Something we do here at RG is send “MORE!” awards, which stands for Moments of Recognition Everyday. These could be monetary or non-monetary. When managers send “Game Changer” awards, they recognize employees who go above and beyond to solve big challenges for the business. These game changers then get the choice to redeem their award at the retailer of their choice, like Sephora or Foot Locker.
Recognition is most effective when it happens frequently in all areas of your organization. If we think of your recognition strategy as an ice cream sundae, trust is the ice cream which builds a strong base and the toppings are the tools that your workforce uses to bring the sundae to the next level. As you continue making great sundaes, people continue appreciating (and eating) them. This goes back to building a culture of continuous recognition.
When managing a team, focusing on inclusivity is key. Let employees know they’re able to recognize a team member at any time, for any and all efforts. By creating a culture of continuous recognition, managers reinforce the contributions of peers’ efforts. Support employees and create awareness and opportunities to change or influence good behavior.
I like to think of a three-step process that’s easy to remember: Align, motivate, engage.
Keeping all team members on the same page is crucial to your reward and recognition program’s success. While we believe in the power of social recognition, we also believe that managers should lead the charge on building more meaningful relationships with employees to set the standard for others. Your team needs to be recognized in order to be motivated for future endeavors and ultimately to reach business objectives.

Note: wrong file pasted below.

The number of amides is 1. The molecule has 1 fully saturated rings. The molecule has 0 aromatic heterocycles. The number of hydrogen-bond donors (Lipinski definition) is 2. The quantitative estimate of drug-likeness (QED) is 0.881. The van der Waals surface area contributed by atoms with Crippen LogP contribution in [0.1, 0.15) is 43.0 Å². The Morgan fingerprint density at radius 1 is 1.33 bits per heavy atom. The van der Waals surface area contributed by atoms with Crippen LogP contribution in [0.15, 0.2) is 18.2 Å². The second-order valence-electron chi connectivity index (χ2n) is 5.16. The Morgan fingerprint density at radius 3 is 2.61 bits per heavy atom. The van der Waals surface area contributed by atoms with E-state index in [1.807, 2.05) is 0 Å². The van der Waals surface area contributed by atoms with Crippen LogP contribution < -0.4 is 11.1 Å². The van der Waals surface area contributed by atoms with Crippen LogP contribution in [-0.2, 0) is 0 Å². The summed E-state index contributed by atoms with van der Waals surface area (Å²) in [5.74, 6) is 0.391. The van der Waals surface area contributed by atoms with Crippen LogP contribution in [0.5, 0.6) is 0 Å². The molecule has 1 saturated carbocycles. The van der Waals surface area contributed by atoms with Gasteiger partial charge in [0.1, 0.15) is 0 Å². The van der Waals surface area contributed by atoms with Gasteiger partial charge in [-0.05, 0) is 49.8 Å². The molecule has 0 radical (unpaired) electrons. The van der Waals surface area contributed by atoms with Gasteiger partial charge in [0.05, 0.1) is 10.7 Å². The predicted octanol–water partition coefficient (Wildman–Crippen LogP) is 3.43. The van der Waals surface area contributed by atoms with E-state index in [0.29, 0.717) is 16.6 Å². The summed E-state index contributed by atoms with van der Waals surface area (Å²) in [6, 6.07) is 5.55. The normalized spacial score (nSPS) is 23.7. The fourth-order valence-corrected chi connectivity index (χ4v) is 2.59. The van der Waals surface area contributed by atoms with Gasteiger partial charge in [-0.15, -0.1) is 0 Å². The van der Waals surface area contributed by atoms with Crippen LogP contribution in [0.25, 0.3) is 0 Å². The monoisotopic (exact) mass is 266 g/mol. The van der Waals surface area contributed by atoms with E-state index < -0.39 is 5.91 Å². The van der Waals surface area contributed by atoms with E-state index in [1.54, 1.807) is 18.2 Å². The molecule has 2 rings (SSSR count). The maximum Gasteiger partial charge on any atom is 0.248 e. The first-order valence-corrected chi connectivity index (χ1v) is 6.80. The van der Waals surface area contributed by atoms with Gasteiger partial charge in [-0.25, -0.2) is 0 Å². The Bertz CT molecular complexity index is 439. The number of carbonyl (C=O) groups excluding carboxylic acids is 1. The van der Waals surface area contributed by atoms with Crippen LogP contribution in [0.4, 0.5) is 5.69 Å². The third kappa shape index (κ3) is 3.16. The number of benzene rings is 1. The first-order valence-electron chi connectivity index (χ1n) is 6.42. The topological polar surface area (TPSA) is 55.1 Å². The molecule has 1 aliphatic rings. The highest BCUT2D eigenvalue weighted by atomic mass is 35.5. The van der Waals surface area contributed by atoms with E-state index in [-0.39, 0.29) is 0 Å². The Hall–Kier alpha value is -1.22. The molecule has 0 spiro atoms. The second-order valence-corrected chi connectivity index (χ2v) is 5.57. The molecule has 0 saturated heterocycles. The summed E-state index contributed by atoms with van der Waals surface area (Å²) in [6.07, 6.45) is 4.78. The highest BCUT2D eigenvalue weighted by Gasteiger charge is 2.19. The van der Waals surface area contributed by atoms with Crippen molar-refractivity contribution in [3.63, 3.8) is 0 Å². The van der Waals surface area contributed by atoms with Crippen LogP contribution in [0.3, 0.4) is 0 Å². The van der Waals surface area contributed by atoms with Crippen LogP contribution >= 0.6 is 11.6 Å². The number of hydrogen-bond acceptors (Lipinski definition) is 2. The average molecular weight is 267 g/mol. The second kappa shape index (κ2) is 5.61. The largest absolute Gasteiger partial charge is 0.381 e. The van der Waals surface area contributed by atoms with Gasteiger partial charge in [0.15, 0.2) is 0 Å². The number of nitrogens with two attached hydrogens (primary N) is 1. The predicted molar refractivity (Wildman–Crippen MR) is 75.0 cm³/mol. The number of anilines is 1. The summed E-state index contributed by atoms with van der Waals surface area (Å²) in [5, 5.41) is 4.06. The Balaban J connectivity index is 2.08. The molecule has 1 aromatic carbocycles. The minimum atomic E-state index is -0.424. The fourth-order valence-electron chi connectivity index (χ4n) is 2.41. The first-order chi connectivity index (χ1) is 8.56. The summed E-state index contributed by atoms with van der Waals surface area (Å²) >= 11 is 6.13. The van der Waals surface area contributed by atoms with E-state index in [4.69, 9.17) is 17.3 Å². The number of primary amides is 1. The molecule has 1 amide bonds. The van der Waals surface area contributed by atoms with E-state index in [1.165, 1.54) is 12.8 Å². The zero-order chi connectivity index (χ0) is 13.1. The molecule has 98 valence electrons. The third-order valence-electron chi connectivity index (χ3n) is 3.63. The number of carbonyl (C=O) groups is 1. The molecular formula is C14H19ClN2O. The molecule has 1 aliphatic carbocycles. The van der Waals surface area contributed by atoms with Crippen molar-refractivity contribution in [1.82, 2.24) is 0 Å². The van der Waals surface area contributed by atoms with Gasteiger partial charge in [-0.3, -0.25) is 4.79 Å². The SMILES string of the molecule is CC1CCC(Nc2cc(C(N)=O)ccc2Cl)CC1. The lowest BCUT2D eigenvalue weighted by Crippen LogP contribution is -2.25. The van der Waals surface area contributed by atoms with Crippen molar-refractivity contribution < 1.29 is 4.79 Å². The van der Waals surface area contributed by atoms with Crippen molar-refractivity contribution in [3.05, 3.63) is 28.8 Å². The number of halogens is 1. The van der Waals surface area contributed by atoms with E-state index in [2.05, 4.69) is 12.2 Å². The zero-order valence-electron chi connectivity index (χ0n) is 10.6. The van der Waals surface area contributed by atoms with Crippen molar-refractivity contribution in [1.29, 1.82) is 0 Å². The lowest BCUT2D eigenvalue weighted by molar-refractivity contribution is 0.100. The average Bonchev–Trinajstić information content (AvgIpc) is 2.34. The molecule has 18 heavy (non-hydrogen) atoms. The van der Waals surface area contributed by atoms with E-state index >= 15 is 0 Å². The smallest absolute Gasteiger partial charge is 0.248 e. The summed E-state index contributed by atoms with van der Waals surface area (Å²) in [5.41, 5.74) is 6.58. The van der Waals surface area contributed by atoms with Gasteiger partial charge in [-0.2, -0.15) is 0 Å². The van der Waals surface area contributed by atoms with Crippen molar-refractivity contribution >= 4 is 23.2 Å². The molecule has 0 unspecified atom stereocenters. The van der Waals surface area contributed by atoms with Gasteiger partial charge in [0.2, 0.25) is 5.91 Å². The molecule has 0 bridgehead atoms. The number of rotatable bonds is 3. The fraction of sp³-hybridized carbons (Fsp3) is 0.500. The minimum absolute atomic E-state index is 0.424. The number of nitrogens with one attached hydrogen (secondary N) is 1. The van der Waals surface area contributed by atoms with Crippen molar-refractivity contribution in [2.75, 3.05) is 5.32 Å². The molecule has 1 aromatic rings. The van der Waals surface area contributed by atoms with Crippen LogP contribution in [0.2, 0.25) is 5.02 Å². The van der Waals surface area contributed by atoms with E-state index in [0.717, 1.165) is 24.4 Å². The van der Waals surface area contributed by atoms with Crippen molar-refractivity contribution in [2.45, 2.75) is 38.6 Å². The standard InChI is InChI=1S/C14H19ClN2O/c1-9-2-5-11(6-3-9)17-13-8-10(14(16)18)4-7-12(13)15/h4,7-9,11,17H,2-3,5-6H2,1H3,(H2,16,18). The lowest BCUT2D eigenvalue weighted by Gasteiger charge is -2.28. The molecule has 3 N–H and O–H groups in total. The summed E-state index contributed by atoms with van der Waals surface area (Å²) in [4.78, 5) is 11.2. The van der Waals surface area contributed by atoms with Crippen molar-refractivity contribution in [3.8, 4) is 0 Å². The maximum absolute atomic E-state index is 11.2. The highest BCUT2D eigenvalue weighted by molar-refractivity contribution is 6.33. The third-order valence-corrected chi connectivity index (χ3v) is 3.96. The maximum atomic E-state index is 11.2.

Once you’ve fostered a culture of continuous recognition and set the stage as a manager, it’s time to build a community of trust and create a space for frequent and transparent feedback. Manager-led recognition helps inspire teams and also encourages others to recognize peers. It’s equally important to have both manager-led recognition and peer-to-peer recognition at your organization.
Tools that offer employees a way to easily recognize team members with monetary and non-monetary awards is key to your employee recognition program. At RG for example, when managers send “Game Changer” awards, peers are empowered to send awards to recognize their team members. Peers keep the recognition train going by sending “High Fives” or “You Rock” awards.
Empower your managers and workforce with the right tools so they feel more connected to your purpose, values and mission. Foster an open and honest culture that’s built on trust and frequent, purposeful recognition. When your workforce feels valued and empowered by managers, they’re motivated to continue excelling and going above and beyond to help your business succeed. Plus, when all employees are included and can easily access an employee recognition platform, they are more engaged, make better decisions and work smarter.
Receive our most popular articles in your inbox every other week for employee engagement best practice and inspiration